Sunday, January 15, 2017

The Jewel by Amy Ewing



Don't be fooled by the pretty cover sparklies; THE JEWEL is actually pretty messed-up. Violet lives in a dystopian city that's organized like the nine circles of hell, with the Marsh, or the slums, on the outer rings; and then Farm, the agricultural; Smoke, the industrial; Bank, the financial; and in the very heart of the city is Jewel, where are the filthy rich members of royalty reside.

Violet was born in the Marsh but has been raised in relative luxury since puberty because she has the power of "Auguries," or magical abilities which mean her womb is perfect for breeding more members of royalty in the Jewel. This is called being a "Surrogate." When the Surrogates come of age, they are auctioned off in 200 lots, with the last ten being the most desirable of all. Violet is #197, because her magical abilities are so potent.

With her new owner, the Duchess of the Lake, Violet now resides in the upper crust of society, receiving expensive gifts, pretty dresses, and fancy feasts - but of course it all comes at a cost. She's treated as an object, paraded around on a leash, and artificially inseminated against her will multiple times, because she's essentially a bejeweled incubator, and not an actual human being. Since this is a YA dystopian, obviously there's a forbidden romance subplot and obviously she is the chosen one who will save humanity of themselves while making out and dressing up and getting into catfights with rivals.

THE JEWEL really made some of my friends angry, which, ironically, made me want to read it even more. I can see why, to be honest. The concept of surrogacy in a YA series is so odd, and it was done so badly in this world because the world-building leaves so much to be desired. Is this our world, or a completely different one? Why can they do magic? Why do they have nosebleeds and headache when they do magic? Why can't the rich people conceive? If the rich people can't conceive, why do they need specially trained people to teach them how to have sex and make out? Oh, yes, this book has teen escorts, called "companions" who basically teach the young royals how to seduce and be desirable, with the understanding that they sleep with the older members of the household. What.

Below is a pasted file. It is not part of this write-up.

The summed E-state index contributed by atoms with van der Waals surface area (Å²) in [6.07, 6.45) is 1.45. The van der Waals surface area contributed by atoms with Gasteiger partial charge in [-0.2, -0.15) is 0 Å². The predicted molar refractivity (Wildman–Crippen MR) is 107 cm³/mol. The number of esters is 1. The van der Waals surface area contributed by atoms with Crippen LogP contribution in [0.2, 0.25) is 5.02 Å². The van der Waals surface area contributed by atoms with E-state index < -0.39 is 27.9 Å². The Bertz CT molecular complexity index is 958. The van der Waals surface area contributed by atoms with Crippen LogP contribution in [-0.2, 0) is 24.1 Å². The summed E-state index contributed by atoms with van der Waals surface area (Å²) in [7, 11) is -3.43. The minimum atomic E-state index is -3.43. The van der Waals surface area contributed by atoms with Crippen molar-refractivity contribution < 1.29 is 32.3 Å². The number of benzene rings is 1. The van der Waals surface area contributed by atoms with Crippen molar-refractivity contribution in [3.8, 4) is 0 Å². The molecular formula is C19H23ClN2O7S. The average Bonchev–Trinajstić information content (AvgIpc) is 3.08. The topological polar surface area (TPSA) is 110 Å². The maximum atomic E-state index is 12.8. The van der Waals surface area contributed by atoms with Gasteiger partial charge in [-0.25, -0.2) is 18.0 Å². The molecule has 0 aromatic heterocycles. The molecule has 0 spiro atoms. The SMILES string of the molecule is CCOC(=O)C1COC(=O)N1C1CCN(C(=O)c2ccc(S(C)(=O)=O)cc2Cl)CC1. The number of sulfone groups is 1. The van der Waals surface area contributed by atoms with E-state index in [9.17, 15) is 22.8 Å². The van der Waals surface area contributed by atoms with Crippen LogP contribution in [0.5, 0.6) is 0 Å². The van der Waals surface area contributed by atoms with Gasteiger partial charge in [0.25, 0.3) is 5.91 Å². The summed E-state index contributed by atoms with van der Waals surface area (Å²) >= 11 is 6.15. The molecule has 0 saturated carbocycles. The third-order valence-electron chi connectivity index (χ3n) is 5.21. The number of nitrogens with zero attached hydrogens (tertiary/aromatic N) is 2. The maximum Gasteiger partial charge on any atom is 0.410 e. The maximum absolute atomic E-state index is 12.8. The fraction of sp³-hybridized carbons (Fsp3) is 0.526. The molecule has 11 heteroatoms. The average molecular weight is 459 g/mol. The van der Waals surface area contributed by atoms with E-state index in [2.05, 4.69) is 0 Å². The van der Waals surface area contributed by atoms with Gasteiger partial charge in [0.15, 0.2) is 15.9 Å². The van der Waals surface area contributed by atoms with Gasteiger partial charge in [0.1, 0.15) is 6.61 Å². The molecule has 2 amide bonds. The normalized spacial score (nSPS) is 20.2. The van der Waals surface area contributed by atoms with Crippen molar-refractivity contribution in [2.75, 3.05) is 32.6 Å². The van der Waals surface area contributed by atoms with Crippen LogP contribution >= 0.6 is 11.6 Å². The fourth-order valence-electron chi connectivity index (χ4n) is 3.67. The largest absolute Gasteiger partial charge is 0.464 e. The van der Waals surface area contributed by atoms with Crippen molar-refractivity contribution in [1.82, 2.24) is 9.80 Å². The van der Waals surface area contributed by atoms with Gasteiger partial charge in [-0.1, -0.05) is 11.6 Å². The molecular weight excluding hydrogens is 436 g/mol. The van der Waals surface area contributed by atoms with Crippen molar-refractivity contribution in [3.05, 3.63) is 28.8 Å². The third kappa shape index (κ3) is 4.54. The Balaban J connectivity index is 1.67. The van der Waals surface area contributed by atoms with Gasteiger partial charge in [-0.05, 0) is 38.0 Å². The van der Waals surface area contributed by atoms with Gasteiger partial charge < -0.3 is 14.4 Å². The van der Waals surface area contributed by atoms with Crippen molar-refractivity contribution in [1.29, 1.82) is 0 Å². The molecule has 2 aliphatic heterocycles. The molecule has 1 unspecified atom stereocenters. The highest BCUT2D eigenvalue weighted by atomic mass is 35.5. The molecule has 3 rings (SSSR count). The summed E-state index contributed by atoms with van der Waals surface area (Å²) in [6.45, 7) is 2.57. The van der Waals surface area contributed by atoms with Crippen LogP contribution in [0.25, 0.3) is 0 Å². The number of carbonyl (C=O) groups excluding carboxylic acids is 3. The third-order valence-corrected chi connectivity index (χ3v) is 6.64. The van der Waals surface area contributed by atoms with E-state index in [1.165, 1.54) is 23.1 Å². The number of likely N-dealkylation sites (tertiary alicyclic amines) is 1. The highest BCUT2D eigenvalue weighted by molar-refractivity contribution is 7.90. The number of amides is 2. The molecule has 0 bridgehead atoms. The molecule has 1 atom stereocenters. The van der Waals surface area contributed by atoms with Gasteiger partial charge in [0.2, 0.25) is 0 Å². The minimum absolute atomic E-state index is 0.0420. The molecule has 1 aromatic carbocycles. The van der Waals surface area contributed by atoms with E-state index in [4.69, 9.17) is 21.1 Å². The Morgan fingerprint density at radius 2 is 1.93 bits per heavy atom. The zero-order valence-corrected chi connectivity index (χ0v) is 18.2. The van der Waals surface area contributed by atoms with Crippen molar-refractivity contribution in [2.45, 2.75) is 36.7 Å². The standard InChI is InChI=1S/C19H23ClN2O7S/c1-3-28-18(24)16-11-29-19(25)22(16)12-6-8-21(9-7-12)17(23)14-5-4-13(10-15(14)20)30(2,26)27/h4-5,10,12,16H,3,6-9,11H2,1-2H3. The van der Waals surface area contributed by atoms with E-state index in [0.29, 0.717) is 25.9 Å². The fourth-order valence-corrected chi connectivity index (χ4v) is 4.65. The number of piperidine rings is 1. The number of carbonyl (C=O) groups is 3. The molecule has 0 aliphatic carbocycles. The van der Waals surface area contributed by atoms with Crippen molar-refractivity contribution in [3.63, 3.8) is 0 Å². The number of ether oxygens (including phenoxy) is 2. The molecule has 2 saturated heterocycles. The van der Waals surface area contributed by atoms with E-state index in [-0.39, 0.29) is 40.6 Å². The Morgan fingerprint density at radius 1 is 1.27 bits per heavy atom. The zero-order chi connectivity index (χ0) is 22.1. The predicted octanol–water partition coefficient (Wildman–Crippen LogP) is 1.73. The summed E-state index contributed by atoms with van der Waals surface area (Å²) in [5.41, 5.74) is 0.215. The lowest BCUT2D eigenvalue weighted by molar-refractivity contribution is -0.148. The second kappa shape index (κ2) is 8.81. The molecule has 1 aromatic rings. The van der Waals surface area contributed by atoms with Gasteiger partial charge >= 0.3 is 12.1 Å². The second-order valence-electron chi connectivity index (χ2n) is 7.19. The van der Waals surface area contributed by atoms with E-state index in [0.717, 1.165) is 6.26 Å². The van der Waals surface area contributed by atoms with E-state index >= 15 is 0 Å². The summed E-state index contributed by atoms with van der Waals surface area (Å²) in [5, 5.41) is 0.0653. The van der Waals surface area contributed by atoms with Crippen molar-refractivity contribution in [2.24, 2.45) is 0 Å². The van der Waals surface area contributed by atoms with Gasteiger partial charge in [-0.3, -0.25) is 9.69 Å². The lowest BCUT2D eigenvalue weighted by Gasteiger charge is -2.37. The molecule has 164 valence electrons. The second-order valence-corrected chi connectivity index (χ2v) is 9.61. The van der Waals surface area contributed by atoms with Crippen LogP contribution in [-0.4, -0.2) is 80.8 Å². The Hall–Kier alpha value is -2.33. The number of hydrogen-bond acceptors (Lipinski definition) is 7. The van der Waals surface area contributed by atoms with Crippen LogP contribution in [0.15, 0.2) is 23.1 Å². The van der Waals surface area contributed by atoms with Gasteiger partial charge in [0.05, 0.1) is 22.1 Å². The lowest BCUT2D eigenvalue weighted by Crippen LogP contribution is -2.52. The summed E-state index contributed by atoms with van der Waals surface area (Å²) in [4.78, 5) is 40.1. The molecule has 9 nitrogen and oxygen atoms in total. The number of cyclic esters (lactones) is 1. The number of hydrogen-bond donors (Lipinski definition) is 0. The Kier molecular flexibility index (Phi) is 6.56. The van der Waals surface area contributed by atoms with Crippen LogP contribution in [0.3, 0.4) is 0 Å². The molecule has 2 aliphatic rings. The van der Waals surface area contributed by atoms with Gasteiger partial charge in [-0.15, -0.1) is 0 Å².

Furthermore, what are they inseminating the Surrogates with? Is it just the women who are infertile? Why not the men? And if the men are too, where are they getting the sperm from? Are there male donors who are similarly imprisoned? Why don't we see them? And also, what does Surrogate training consist of, because Violet seems remarkably uninformed about sex and pregnancy.

Also, the names in this book are ridiculous. Violet's siblings are named Ocher and Hazel. Her friend is named Raven and she has a twin brother named Crow. The members of royalty have names like Sailor Moon villains, like Beryl (an actual Sailor Moon villain fyi), Carnelian, Garnet, and Sapphire.

I feel like there was a lot of potential in this book to be great, but considering the subject matter revolves around prostitution, eugenics, lobotomies, and reproductive rights, the tone feels deceptively - almost insultingly - light with all the descriptions of pretty dresses and luxury items, and the weird and totally unconvincing romance between Violet and Ash. It is compulsively readable and reasonably well-written, but I felt like it really glossed over the serious issues and that was not good. HUNGER GAMES and HANDMAID'S TALE were good because they had fully developed worlds (for the most part) and didn't shy away from the grievous consequences of insurrection. THE JEWEL tries, but the emotional disconnect and lack of atmosphere really put a damper on the horror factor.

My library has a copy of book two, THE WHITE ROSE, so I'm going to read that and see if this book develops more in the sequel. So far, I probably wouldn't recommend this to anyone unless they enjoy costume dys-trope-ian YA fiction like THE SELECTION that revolves more around romance and boys than social commentary.

1.5 out of 5 stars

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